And then with a thud, comes The Impossible Dream.

It should have been the big one for the band. Their tours were picking up — people had seen the band in dance halls and pubs a year ago, were now going to the Palladium and Odeons to see the Sensational Alex Harvey Band, plus supporting bands.

It wasn't so much a bad album as a soft album. The band had gone out on a limb with The Impossible Dream. For anyone else it might have been a serious error, but Alex has been in the trees too long for serious mistakes. It was good but not nearly as strong, with a few notable exceptions like "Sergeant Fury", "Anthem" and a second coming of sorts for "Vambo". Very inventive but short of funk.

What was surprising and telling about the band as well was the number of fans that the band picked up with The Impossible Dream. Alex and the band would hold their following and in addition picked up a good sized audience from people who liked Dream.

Now there is a fourth album, Tomorrow Belongs To Me. Typically ironic (the title is taken from a favourite Hitler Youth ditty) full of raunchy sex and bawdy humour, as in "You Left My Soul in Chains": Did you read my letter, published yesterday? Lookin' for a brand new piece of meat to pass the time away. Once again, in a subdued but nonetheless vital fashion, the funk is there.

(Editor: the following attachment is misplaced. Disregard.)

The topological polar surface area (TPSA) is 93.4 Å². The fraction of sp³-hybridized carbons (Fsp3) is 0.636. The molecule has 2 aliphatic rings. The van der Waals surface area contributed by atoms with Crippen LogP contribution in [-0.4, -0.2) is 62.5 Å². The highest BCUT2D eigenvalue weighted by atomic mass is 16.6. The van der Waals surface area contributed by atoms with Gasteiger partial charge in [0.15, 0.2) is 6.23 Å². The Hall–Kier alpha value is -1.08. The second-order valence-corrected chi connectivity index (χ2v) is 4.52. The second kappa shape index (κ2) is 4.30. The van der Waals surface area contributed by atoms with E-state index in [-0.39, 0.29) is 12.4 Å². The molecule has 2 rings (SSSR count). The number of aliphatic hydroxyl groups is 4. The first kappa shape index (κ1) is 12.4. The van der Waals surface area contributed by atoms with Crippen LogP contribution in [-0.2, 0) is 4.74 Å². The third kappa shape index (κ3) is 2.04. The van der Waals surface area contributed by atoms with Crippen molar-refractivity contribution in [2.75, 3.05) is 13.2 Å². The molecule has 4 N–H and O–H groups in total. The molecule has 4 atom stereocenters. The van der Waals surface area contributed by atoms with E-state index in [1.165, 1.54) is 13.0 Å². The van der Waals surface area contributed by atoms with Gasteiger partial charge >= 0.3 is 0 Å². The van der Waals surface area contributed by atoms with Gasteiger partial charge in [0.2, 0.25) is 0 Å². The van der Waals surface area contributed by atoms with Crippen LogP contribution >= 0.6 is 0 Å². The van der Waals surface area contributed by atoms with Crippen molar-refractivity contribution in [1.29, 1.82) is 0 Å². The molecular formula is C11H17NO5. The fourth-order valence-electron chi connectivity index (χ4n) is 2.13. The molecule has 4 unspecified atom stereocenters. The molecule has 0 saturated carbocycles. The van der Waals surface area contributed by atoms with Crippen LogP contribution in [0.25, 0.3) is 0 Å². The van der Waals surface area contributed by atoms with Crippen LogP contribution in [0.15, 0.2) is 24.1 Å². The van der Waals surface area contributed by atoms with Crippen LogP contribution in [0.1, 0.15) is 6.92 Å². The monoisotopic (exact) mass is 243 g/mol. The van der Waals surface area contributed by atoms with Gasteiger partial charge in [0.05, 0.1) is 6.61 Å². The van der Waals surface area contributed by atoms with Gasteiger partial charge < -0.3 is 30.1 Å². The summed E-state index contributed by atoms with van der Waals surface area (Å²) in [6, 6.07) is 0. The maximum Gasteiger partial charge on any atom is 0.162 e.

Whether or not this is THE album that makes the Sensational Alex Harvey Band or not is really academic, just as popular success is academic for Alex and the band as well. They do what they do well, and they just won't do anything else. They're honest, funny, powerful... "Fucking Magic".



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International Musician & Recording World - Copyright: Cover Publications Ltd, Northern & Shell Ltd.

 

International Musician - May 1975

Donated & scanned by: Mike Gorman